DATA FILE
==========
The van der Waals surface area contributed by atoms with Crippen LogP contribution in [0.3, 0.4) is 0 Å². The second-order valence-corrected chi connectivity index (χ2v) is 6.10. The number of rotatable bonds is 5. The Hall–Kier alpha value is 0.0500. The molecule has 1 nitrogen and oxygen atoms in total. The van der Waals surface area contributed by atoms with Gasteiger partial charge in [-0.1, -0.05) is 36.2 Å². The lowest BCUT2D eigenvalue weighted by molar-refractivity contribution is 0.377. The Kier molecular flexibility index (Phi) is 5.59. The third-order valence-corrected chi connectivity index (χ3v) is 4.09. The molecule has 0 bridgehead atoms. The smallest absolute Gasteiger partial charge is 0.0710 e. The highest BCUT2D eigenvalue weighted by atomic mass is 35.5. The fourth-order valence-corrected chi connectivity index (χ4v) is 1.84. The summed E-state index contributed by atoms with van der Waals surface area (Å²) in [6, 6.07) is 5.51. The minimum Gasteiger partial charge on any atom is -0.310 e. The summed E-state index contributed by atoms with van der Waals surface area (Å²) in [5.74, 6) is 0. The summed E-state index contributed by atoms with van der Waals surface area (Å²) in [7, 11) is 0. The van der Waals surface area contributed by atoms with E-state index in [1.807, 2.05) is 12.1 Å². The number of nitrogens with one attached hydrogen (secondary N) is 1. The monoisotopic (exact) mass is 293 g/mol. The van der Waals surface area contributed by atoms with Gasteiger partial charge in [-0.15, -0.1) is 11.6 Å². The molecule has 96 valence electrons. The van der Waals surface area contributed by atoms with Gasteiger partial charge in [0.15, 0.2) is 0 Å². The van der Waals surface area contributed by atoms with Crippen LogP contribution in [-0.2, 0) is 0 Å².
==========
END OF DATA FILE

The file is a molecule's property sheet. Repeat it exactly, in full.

The van der Waals surface area contributed by atoms with Crippen LogP contribution in [0.3, 0.4) is 0 Å². The second-order valence-corrected chi connectivity index (χ2v) is 6.10. The number of rotatable bonds is 5. The Hall–Kier alpha value is 0.0500. The molecule has 1 nitrogen and oxygen atoms in total. The van der Waals surface area contributed by atoms with Gasteiger partial charge in [-0.1, -0.05) is 36.2 Å². The lowest BCUT2D eigenvalue weighted by molar-refractivity contribution is 0.377. The Kier molecular flexibility index (Phi) is 5.59. The third-order valence-corrected chi connectivity index (χ3v) is 4.09. The molecule has 0 bridgehead atoms. The smallest absolute Gasteiger partial charge is 0.0710 e. The highest BCUT2D eigenvalue weighted by atomic mass is 35.5. The fourth-order valence-corrected chi connectivity index (χ4v) is 1.84. The summed E-state index contributed by atoms with van der Waals surface area (Å²) in [6, 6.07) is 5.51. The minimum Gasteiger partial charge on any atom is -0.310 e. The summed E-state index contributed by atoms with van der Waals surface area (Å²) in [5.74, 6) is 0. The summed E-state index contributed by atoms with van der Waals surface area (Å²) in [7, 11) is 0. The van der Waals surface area contributed by atoms with E-state index in [1.807, 2.05) is 12.1 Å². The number of nitrogens with one attached hydrogen (secondary N) is 1. The monoisotopic (exact) mass is 293 g/mol. The van der Waals surface area contributed by atoms with Gasteiger partial charge in [-0.15, -0.1) is 11.6 Å². The molecule has 96 valence electrons. The van der Waals surface area contributed by atoms with Gasteiger partial charge in [0.15, 0.2) is 0 Å². The van der Waals surface area contributed by atoms with Crippen LogP contribution in [-0.2, 0) is 0 Å².